Veryl Oakland’s “Jazz in Available Light” — photos (and stories) of violinists Joe Venuti, Stephane Grappelli, Jean-Luc Ponty, Zbigniew Seifert, and Leroy Jenkins

February 15th, 2020

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…..Jazz in Available Light, Illuminating the Jazz Greats from the 1960s, ’70s, and ’80s is one of the most impressive jazz photo books to be published in a long time. Featuring the brilliant photography of Veryl Oakland — much of which has never been published — it is also loaded with his often remarkable and always entertaining stories of his experience with his subjects.

…..With the gracious consent of Mr. Oakland — an active photojournalist who devoted nearly thirty years in search of the great jazz musicians — Jerry Jazz Musician regularly publishes a series of posts featuring excerpts of the photography and stories/captions found in this important book.

In this edition, Mr. Oakland’s photographs and stories feature the great violinists Joe Venuti, Stephane Grappelli, Jean-Luc Ponty, Zbigniew Seifert, and Leroy Jenkins in a post titled “The Burgeoning Violin Wave”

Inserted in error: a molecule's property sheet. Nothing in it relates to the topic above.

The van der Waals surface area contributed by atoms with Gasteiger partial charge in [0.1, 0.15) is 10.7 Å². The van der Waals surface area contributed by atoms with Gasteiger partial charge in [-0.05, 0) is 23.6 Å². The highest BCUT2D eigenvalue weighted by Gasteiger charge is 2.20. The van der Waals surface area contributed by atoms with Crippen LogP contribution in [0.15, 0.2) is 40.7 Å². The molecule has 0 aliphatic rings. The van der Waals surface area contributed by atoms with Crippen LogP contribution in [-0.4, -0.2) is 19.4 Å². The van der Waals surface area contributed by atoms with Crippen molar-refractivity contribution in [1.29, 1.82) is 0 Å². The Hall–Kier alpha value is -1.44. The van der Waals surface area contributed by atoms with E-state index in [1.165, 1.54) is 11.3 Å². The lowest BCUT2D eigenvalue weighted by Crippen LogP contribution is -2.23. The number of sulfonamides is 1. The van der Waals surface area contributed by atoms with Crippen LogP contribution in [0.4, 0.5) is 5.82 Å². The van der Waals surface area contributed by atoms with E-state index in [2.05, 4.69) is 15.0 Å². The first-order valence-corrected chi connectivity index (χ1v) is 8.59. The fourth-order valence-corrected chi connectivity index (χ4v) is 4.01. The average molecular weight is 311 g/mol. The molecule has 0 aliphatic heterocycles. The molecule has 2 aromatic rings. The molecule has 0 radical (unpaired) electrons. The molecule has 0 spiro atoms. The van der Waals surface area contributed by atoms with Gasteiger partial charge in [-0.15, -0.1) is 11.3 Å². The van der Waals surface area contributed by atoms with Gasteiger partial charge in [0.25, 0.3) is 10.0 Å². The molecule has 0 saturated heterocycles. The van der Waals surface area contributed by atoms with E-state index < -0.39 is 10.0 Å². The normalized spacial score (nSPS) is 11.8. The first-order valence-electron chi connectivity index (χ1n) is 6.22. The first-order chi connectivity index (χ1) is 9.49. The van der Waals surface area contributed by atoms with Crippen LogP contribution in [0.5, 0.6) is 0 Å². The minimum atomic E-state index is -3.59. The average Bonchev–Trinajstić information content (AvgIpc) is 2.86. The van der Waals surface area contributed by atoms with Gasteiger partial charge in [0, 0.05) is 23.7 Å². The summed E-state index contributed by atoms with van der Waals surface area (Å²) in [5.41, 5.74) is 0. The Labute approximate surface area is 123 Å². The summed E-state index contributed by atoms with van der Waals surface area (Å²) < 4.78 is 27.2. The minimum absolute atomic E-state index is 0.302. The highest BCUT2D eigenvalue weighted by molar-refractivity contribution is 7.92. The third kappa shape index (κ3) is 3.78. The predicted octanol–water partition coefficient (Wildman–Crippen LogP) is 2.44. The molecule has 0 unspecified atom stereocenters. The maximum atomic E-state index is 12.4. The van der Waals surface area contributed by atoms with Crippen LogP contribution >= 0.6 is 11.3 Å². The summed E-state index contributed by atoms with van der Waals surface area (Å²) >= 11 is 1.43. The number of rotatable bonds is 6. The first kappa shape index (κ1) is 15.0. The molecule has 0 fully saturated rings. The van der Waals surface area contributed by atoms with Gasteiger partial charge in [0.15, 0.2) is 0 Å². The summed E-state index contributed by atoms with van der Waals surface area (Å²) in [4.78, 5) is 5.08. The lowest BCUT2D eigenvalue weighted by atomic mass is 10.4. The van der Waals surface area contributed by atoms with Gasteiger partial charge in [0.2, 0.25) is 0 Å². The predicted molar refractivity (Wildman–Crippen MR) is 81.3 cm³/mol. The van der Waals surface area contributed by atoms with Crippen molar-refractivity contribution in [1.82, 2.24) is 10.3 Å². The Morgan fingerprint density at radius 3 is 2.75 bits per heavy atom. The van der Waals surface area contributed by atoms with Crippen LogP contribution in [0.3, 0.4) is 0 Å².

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All photographs copyright Veryl Oakland. All text excerpted from Jazz in Available Light, Illuminating the Jazz Greats from the 1960s, ’70s, and ’80s

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You can read Mr. Oakland’s introduction to this series by clicking here

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© Veryl Oakland

Violinist Ray Nance, with bassist Ray Brown and pianist John Lewis

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The Burgeoning Violin Wave

Featuring: Joe Venuti, Stephane Grappelli, Jean-Luc Ponty, Zbigniew Seifert, Leroy Jenkins

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…..From a historical standpoint, there was certainly nothing unusual instrumentally about linking violins and jazz music. Dating back to the early 1900s, popular ragtime and early New Orleans bands were just as likely to have included violinists as they did trumpeters and saxophonists.